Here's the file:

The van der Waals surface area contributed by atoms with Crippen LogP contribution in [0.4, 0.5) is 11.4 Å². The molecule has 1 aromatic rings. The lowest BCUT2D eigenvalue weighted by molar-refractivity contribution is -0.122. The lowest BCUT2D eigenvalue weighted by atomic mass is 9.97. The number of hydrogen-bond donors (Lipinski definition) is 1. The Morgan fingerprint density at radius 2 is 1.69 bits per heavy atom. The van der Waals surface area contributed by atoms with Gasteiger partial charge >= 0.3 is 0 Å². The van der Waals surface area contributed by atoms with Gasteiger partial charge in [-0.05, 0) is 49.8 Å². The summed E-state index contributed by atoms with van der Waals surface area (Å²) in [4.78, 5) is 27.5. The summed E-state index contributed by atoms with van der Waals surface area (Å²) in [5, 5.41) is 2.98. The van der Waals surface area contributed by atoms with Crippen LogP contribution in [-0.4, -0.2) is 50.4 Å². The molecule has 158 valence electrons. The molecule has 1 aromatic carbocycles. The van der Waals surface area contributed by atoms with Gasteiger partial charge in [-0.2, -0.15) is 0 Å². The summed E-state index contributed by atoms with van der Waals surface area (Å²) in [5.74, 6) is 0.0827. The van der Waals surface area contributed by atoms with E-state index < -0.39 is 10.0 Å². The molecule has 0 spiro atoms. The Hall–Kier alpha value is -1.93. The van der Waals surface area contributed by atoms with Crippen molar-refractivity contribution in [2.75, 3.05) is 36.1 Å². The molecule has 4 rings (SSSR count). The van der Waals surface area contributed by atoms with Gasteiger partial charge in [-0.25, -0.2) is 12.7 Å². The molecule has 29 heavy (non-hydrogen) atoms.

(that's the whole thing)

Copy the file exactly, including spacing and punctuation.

The van der Waals surface area contributed by atoms with Crippen LogP contribution in [0.4, 0.5) is 11.4 Å². The molecule has 1 aromatic rings. The lowest BCUT2D eigenvalue weighted by molar-refractivity contribution is -0.122. The lowest BCUT2D eigenvalue weighted by atomic mass is 9.97. The number of hydrogen-bond donors (Lipinski definition) is 1. The Morgan fingerprint density at radius 2 is 1.69 bits per heavy atom. The van der Waals surface area contributed by atoms with Gasteiger partial charge >= 0.3 is 0 Å². The van der Waals surface area contributed by atoms with Gasteiger partial charge in [-0.05, 0) is 49.8 Å². The summed E-state index contributed by atoms with van der Waals surface area (Å²) in [4.78, 5) is 27.5. The summed E-state index contributed by atoms with van der Waals surface area (Å²) in [5, 5.41) is 2.98. The van der Waals surface area contributed by atoms with Crippen LogP contribution in [-0.4, -0.2) is 50.4 Å². The molecule has 158 valence electrons. The molecule has 1 aromatic carbocycles. The van der Waals surface area contributed by atoms with Gasteiger partial charge in [-0.2, -0.15) is 0 Å². The summed E-state index contributed by atoms with van der Waals surface area (Å²) in [5.74, 6) is 0.0827. The van der Waals surface area contributed by atoms with E-state index < -0.39 is 10.0 Å². The molecule has 0 spiro atoms. The Hall–Kier alpha value is -1.93. The van der Waals surface area contributed by atoms with Crippen molar-refractivity contribution in [2.75, 3.05) is 36.1 Å². The molecule has 4 rings (SSSR count). The van der Waals surface area contributed by atoms with Gasteiger partial charge in [-0.25, -0.2) is 12.7 Å². The molecule has 29 heavy (non-hydrogen) atoms.